Following a fatal car-pedestrian collision this past winter on Elm Street in Malone, and a recent car-pedestrian collision involving injuries at West Main St and Webster Street in Malone, it is appropriate to review sections 1150 to 1157 of the state vehicle and traffic laws governing pedestrians. The applicable laws give pedestrians certain rights but also responsibilities.
At any intersection where a person wishing to cross is facing a pedestrian crossing signal, the walker must cross only when given the "walk" signal. Most of our pedestrian cross-walk signals are of the "count down" type, giving crossers the amount of time remaining before the signal changes. When the "Don't Walk" signal shows, a pedestrian cannot begin the cross, but may complete the cross if already started.
At an intersection with a traffic light but without pedestrian lights, the person crossing may only cross when the street he/she is walking along receives the green signal for vehicles. In this case, the vehicles on the street that the pedestrian is crossing have a red light. Also, any vehicle that is turning must yeild to a pedestrian in the crosswalk.
At an intersection without traffic lights, motorists are required to yield the right-of-way to pedestrians. This means vehicles must slow or stop if need be to yield to the pedestrian. However, the pedestrian cannot just suddenly step off the curb into traffic if a vehicle is close enough that it is impractical for the driver to yield.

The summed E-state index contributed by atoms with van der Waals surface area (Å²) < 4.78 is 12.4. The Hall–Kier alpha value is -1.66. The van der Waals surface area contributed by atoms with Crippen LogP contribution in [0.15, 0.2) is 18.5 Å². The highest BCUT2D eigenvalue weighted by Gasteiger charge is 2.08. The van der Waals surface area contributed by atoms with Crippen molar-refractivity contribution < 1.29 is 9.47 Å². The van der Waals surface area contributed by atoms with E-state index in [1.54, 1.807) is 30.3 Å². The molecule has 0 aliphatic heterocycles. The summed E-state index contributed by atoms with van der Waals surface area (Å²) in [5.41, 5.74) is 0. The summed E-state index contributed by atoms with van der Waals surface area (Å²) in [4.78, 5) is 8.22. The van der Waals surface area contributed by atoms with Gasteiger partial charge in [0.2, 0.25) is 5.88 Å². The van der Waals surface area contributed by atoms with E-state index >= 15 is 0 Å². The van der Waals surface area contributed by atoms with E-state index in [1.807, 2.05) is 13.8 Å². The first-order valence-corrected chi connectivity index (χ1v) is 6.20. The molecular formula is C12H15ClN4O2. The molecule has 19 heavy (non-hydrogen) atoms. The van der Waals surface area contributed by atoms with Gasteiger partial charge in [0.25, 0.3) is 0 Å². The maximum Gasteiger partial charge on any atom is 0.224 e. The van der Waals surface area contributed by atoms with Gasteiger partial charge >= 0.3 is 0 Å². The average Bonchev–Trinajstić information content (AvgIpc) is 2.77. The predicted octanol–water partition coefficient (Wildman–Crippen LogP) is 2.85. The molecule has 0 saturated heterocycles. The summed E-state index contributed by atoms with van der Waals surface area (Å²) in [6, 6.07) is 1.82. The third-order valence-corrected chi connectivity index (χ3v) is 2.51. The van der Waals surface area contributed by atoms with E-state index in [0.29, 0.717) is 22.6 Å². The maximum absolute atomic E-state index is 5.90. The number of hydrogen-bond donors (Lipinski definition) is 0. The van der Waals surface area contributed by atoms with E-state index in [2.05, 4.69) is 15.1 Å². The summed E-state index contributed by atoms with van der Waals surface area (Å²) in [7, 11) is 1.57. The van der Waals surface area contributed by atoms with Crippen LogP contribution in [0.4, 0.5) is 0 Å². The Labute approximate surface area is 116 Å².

The law also prohibits overtaking or passing a vehicle that has stopped for a pedestrian in a crosswalk, including multiple lane streets or roads. A good example of this is along Main St. in Malone, much of which has four driving lanes. For instance, if a westbound vehicle in the right lane is stopped for a pedestrian crossing Main St. at Webster St., it is illegal to pass that vehicle in the left lane. This is the situation that injured the pedestrian recently, as a vehicle proceeding west in the inside lane failed to see the pedestrian crossing but passed the vehicle in the outside lane that had stopped.
Crossing a street or road in mid-block is allowed under V&T law, but here the pedestrian has basically no rights. He/she must wait for traffic in both directions to be clear, and must yield to all vehicles upon the roadway. This is not "J-walking", but rather referred to as "mid-block" crossing.
Other points relative to vehicles, pedestrians, and crosswalks;
At intersections where there are no crosswalks painted on the pavement, it is implied that crosswalks are there, and pedestrians must be treated as if there were painted crosswalks.
Drivers emerging from or entering an alleyway, building, private road or driveway must yield to pedestrians on any sidewalk extending across the driveway, alleyway etc.
Drivers approaching a crosswalk or intersection must stop for blind pedestrians attempting to cross while using a white cane or a guide dog.
Pedestrians are not allowed to walk in a street or roadway where sidewalks are provided and they may be used safely.
No pedestrian shall cross a roadway intersection diagonally unless specifically authorized by traffic control devices (J-walking). Such crossings are generally found in large cities. There are no such intersections in Franklin County.
When walking along a street or road without sidewalks, walk facing traffic.
Although not required by law, pedestrians walking along a street or road in darkness should wear bright, reflective clothing and/or carry a flashlight.
Know the law and be a safe, courteous driver or pedestrian. For more traffic safety information, go to www.franklincony.org/content/Departments/View24.